Class cancellations at Bellevue College

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“IBIT is writing to inform you that MKTG 234 has been cancelled due to low enrollments. IBIT apologizes for any inconvenience this may cause.”

Wait, what? After having registered for the class and paid tuition? What spots would still be available in other classes so soon before the quarter starts?

These were the questions running through the minds of many students at Bellevue College in late December 2011, after receiving an e-mail on their BC address informing them of the cancellation of one of their classes. For others, the news came too late: Jason Hutchison, a student at Bellevue College, had a class cancelled but only found out the first day of the quarter: “They said that an e-mail had been sent out but when I checked MyBC, the e-mail hadn’t been sent out.”

So what’s going on? Why have there been class cancellations this quarter? Jessie Wu, Associate Justice of Internal Affairs at Bellevue College’s Associated Student Government, says “It’s not only been happening this quarter,” so fear not new students! Others have been unlucky before you! We’re actually looking at an issue that’s been around for a while.

In the past year or so, Bellevue College has suffered from severe state budget cuts on education. According to Wu, these cuts have indeed affected certain services on campus: parking, for example, now requires purchasing a permit. She even added that tuition has gone up since the cuts.

Wu, however shed important light on the budget cut matter during her interview: “I want to clarify that the class is not affected by the budget cuts,” she said. “At the beginning of each quarter BC will check if the class has enough students registered to start it. If there aren’t enough, the class will be cancelled.”

According to Brandon Anderson, President of the Associate Student Government at Bellevue College, there could be several reasons for low enrollment in a certain class.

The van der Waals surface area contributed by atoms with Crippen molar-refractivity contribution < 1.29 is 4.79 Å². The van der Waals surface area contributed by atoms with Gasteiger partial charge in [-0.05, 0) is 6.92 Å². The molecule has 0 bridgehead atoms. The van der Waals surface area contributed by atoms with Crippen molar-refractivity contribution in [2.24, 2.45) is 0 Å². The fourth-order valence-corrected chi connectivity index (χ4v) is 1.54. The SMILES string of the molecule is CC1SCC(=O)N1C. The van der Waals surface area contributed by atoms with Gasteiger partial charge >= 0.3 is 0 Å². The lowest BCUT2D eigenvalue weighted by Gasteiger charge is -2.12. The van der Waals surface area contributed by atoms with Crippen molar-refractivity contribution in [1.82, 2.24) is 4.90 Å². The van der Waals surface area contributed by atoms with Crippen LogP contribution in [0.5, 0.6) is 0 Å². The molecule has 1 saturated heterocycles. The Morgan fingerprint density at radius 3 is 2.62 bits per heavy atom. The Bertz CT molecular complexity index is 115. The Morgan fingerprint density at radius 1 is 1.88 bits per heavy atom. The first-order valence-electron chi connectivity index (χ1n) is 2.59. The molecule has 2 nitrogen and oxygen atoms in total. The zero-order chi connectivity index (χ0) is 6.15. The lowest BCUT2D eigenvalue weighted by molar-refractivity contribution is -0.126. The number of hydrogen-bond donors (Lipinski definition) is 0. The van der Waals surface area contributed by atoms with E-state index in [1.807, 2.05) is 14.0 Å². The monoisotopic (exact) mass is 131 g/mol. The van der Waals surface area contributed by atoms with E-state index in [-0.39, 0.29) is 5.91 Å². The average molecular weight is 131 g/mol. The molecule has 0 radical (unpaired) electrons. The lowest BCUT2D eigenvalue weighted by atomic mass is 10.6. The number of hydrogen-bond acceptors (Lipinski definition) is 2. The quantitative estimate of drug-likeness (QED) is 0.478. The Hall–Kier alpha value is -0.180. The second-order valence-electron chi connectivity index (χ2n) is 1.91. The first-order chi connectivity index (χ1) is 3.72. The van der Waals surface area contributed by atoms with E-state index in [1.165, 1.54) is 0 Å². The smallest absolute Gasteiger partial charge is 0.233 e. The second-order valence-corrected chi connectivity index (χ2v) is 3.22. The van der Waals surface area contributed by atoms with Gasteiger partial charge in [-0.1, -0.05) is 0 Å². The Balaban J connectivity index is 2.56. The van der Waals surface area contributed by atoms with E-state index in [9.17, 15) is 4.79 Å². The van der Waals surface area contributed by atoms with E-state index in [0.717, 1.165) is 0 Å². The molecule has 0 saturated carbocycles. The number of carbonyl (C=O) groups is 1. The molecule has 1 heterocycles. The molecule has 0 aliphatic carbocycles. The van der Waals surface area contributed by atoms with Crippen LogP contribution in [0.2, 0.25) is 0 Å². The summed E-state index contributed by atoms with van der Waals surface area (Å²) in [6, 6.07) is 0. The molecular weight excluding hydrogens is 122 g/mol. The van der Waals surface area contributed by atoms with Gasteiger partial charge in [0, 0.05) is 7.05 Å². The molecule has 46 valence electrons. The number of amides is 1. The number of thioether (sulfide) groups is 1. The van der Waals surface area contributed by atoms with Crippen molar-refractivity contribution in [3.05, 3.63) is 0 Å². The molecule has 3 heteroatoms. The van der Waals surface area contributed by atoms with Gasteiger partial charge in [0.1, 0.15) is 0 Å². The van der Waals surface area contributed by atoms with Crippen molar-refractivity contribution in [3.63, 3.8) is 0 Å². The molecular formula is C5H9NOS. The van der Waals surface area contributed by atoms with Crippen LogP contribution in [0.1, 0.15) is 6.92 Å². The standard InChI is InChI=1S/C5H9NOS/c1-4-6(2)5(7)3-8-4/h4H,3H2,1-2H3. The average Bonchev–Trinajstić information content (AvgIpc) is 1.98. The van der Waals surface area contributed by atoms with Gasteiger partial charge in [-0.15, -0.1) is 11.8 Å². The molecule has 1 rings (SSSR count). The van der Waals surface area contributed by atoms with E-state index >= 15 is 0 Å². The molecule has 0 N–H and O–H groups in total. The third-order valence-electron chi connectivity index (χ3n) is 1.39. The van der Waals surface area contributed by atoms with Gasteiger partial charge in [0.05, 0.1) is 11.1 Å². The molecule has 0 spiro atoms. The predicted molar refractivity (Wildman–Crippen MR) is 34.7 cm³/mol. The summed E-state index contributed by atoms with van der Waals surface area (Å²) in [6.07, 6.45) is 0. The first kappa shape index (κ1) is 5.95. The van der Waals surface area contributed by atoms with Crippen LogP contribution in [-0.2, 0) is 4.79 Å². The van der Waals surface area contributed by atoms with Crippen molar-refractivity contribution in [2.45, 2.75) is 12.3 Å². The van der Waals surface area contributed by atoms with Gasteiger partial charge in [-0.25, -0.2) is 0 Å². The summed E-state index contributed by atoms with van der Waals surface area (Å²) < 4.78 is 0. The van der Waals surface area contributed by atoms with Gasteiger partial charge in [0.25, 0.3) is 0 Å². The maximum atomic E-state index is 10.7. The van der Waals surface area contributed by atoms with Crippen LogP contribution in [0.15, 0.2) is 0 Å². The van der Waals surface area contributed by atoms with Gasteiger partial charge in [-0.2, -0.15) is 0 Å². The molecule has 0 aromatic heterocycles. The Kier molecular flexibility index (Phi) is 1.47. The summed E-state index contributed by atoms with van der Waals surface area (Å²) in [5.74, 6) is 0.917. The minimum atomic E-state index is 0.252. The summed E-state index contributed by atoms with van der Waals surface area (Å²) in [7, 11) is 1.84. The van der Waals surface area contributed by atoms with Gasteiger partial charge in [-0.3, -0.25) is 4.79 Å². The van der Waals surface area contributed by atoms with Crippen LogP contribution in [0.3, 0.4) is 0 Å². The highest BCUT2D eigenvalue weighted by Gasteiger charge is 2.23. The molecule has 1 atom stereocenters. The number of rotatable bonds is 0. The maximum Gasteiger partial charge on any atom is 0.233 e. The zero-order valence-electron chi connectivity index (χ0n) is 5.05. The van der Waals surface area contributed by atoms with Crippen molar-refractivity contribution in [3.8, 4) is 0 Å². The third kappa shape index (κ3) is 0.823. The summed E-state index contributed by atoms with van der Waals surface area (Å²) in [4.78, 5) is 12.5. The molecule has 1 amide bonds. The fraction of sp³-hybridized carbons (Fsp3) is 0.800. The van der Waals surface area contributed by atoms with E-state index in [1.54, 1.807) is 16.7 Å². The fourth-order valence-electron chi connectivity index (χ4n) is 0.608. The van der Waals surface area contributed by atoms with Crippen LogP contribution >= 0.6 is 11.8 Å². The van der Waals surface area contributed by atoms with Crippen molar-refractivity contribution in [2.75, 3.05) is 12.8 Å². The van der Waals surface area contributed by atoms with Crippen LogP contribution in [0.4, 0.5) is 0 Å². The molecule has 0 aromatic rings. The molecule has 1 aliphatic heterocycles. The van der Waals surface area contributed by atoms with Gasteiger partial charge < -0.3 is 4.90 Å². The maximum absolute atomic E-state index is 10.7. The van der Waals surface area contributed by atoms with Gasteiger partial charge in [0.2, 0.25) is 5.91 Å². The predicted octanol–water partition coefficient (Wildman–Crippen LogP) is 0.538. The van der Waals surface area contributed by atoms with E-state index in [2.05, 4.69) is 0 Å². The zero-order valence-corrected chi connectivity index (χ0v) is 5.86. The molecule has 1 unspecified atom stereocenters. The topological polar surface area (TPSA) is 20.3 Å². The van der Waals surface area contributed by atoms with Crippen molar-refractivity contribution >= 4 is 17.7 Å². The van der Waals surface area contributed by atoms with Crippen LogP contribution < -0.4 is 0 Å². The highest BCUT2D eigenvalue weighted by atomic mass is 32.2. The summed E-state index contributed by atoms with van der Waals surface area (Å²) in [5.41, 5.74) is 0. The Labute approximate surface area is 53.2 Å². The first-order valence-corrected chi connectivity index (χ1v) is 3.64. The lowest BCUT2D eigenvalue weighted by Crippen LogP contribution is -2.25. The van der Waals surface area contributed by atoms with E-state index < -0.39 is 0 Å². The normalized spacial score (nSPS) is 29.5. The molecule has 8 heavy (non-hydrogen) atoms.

“The first is that you could have a typical ‘non-interesting’ class,” says Anderson. “Like, say if you have a class about building chairs! You may see that as being something that’s great […] but the rest of the world may not see it that way, so many people won’t show up for that class or may not even enroll in it.”

Another reason for low enrollment, according to Anderson, is due to the lack of “wooing” or “lobbying” of students to take a class if it’s not a prerequisite.

The final reason, according to Anderson, could be that a certain class could appeal to some students but not others. Not because it’s uninteresting, but because it doesn’t directly concern them. Therefore even if the instructor does lobby students to take a class, it will not attract many students.

Let’s sum this all up here: students don’t sign up for class. Enrollment is low. And when enrollment is too low classes get canceled right before the quarter starts.



So how low is low enrollment exactly? According to Wu, “A class might be provided for about thirty students and only eight or nine students will sign up for it,” hence, the cancellation.

According to Dr. Trevor Tate, instructor at Bellevue College, if there aren’t enough students the class wouldn’t be able to meet the various expenses of the course: cost of using the room, equipment, utilities, use of computers, facilities, teacher’s salary, etc. “Courses must pay their way,” Tate says.

So are we back to the budget cuts? Not exactly. According to Katherine Oleson, Chair of the Department of Communication Studies, “We want to be really efficient with all of our resources.” But it’s also much more complicated than just the budget of a class. There’s a very precise series of events and conditions that lead up to cancellation.

“It’s really unfortunate, but we can’t run a class that has a 28 capacity with only three people” said Oleson.

The goal is to run classes at full capacity. That being said, Oleson added that sometimes a class could be run “per cap,” according to its capacity. This means that when a class has low enrollment before the quarter starts, the chair of a department can problem solve with the dean of the division and the instructor of the course to keep the class open anyway. Although the decision depends on several factors, the instructor also has to agree to teach a class that he or she will get paid less for than a class that has met its full capacity.

So what can these students do to try to keep a class open? Wu had some advice on that: sign up for three or four classes before the quarter starts so that even if one is cancelled, you’ll still have the others.

Be it justified or not, when Bellevue College cancels classes, it creates a real issue. “If this continues and is a chronic issue, this is certainly something that would be at the front of our table; that’s a no brainer,” says Anderson.

Stop canceling classes. Students need a decent education.